January 18, 2022 5:30:05 pm
If you were raised in a Bengali household, you would be familiar with the work of Narayan Debnath, a noted comics artist, writer and illustrator, who brought to life cult cartoon characters like Bantul the Great, Handa Bhonda, and Nonte Phonte. The artist passed away today, January 18, after a prolonged illness at the age of 96, leaving behind a legacy that many artists aspire to have.
Debnath, a Padma Shri awardee, even held the record of running the longest comics series by an individual artiste for Handa Bhonda, which has now completed 53 years. He was the first and the only comics artist from the country to have received the D. Litt. degree — ‘Litterarum Doctor’ or ‘Doctor Litterarum’, a degree in humanities that is considered to be a higher doctorate after the Doctor of Philosophy (Ph.D.) degree.
Getting nostalgic- On Jan 31, 2021 when Smt. sudesh Dhankhar & myself went to enquire about health #NarayanDebnath at Belle Vue Clinic, the legend blessed us and instantly drew this masterpiece to be ever cherished by us. Pray Almighty to bestow eternal peace to the noble soul. https://t.co/ieOf4Y9Qzx pic.twitter.com/sc9YKS5rHH
— Governor West Bengal Jagdeep Dhankhar (@jdhankhar1) January 18, 2022
The artist has also been credited for creating ‘Rabi Chobi‘ published to celebrate the birth centenary of Nobel laureate Rabindranath Tagore in the May 1961 issue of a magazine called Anandamela. His works were a constant in Suktara, another Bengali monthly magazine.
Debnath’s works are evocative of childhood nostalgia. He was born in Shibpur, Howrah, India, where he spent most of his life. The artist had once confessed in an interview published in ‘Narayan Debnath Comics Samagra‘ that visual arts interested him from a very early age. While his family was in the business of gold retailing — and there was scope for him to design jewellery — he studied fine arts at the Indian Art College for five years.
Shri Narayan Debnath Ji brightened several lives through his works, cartoons and illustrations. His works reflected his intellectual prowess. The characters he created will remain eternally popular. Pained by his demise. Condolences to his family and admirers. Om Shanti.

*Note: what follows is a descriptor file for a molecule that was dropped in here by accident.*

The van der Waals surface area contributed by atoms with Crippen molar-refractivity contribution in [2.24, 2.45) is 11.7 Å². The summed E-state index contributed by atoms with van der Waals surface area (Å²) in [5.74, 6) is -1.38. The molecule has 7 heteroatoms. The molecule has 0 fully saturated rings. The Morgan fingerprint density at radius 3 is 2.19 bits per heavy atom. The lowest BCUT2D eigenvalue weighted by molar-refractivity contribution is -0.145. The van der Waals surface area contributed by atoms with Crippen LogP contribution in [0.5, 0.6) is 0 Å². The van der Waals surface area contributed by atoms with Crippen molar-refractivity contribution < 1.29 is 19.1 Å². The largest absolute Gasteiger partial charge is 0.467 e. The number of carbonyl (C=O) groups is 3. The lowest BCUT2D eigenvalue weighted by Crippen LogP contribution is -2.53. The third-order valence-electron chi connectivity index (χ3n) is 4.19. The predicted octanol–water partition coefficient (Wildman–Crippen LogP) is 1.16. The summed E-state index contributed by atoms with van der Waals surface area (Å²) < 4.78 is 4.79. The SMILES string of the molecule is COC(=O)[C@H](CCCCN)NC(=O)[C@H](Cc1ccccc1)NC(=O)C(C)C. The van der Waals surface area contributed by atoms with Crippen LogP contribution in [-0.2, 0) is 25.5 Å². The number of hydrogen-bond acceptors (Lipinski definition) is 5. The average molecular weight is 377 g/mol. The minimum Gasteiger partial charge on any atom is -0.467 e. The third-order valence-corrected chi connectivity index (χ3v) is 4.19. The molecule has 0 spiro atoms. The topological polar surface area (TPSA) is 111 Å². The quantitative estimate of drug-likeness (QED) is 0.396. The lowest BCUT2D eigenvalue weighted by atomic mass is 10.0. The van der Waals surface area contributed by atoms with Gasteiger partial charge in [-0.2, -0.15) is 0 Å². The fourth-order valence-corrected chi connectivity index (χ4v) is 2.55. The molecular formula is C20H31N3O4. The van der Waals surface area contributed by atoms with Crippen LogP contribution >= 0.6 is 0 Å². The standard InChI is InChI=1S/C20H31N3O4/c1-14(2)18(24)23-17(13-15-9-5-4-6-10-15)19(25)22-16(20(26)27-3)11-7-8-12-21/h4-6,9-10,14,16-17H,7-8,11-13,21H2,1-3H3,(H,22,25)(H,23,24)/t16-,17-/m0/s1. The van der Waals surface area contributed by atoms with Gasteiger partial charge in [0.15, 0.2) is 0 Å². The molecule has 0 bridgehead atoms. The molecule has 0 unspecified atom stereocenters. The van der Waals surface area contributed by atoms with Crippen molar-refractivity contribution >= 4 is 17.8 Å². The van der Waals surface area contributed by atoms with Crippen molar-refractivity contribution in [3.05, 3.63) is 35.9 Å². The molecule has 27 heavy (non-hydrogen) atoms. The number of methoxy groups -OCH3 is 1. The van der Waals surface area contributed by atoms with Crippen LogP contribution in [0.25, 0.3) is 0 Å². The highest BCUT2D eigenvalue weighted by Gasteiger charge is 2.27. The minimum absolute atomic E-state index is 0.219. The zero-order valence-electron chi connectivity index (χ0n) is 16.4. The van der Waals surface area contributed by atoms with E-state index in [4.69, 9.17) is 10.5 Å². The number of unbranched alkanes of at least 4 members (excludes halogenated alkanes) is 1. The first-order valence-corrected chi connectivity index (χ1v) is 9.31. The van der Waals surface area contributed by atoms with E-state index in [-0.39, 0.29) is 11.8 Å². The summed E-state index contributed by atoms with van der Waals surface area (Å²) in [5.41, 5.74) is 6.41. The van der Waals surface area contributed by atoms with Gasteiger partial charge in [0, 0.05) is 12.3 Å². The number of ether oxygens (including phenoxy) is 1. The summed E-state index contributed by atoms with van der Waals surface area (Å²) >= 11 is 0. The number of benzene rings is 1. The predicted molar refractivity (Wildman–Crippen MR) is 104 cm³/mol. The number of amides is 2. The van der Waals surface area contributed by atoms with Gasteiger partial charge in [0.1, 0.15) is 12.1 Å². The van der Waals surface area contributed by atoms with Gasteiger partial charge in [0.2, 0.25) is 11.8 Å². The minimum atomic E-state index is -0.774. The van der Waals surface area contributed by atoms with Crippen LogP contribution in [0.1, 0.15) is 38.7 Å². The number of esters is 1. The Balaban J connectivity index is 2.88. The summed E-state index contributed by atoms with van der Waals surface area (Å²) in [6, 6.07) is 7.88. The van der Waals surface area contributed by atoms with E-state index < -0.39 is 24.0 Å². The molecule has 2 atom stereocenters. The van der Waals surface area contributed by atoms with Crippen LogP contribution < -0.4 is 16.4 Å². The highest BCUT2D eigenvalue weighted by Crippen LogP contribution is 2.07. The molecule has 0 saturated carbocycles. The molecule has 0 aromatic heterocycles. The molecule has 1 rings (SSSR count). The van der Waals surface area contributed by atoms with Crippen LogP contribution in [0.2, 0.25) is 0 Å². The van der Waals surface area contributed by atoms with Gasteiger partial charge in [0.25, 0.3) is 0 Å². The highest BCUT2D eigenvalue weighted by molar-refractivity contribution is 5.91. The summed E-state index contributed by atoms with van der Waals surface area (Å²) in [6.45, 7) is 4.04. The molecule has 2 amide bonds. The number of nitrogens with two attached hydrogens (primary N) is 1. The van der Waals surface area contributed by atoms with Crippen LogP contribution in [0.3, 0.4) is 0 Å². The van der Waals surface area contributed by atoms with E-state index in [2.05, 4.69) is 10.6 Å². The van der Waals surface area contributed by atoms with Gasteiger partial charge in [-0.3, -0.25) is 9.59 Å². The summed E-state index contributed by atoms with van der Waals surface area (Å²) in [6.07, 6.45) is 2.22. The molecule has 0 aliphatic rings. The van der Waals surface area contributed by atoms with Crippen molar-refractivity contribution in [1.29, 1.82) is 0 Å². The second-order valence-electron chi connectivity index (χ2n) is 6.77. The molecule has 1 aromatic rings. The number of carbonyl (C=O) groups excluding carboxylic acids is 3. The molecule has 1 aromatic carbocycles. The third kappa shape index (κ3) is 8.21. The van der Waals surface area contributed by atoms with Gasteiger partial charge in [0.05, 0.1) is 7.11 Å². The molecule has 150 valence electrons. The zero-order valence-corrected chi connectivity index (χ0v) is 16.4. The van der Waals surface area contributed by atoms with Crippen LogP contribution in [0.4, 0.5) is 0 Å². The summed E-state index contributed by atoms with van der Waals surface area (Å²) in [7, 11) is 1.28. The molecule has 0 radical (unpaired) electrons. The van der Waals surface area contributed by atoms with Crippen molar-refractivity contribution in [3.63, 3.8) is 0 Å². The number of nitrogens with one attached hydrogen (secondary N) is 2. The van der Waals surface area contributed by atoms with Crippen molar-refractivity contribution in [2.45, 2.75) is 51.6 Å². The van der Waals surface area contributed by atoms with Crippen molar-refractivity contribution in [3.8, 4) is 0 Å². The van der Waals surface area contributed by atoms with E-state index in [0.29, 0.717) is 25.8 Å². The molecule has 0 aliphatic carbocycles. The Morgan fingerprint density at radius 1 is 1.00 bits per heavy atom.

There are four volumes of Narayan Debnath Comics Samagra, in which the artist recounted many aspects of his life, including the fact that on his wedding day, Mahatma Gandhi was assassinated, and that was shocking for him and his guests.
Interestingly, the artist had started as a freelancer in advertising agencies, making movie slides and logos. Between 1950 and 1961, Debnath would illustrate in a number of children’s books including adventure novels and translated Western classics. But, his journey in comics officially began in 1962 with Handa Bhonda in Suktara.
Extremely sad that the noted litterateur, illustrator, cartoonist, and creator of some immortal characters for children’s world, Narayan Debnath is no more. He had created Bantul the Great, Handa- Bhonda, Nonte- Fonte, figures that have been etched in our hearts for decades.
Those who have read ‘Bantul‘ will know of his burly physique and strength, his helpful nature that made him almost invincible. The artist gave the character these qualities during the Bangladesh War of Liberation, when he was beseeched by editors and publishers to rouse such sentiments in people. In essence, Bantul was India’s ‘Captain America’, a superhero, who could walk into a battle and take on tanks, missiles, bullets, etc.
He will be in our hearts for generations to come with his legendary characters that are an irreplaceable part of our childhood.#NarayanDebnath rest in peace sir…My deepest condolences to his close ones… Om Shanti 🙏 pic.twitter.com/WS00w3LJXs
— Jeet (@jeet30) January 18, 2022
It is said that ‘Bantul The Great‘ was his first comic in colour. He created the superhero in his mind while returning from Kolkata’s College Street. The name also came to him instantly.
His other works include ‘Rajar Raja/Chobite Vivekananda‘ that recreated the life of Swami Vivekananda, ‘Chitre Durgeshnandini‘, based on Bankimchandra Chattopadhyay’s novel ‘Durgeshnandini‘, and ‘Shootki ar Mootki‘.
— Mali’s (@Malicartoonist) January 18, 2022
The illustrator had been under treatment at a private hospital in Kolkata for the last 25 days. Doctors said his condition started deteriorating in the morning and he breathed his last around 10 am.
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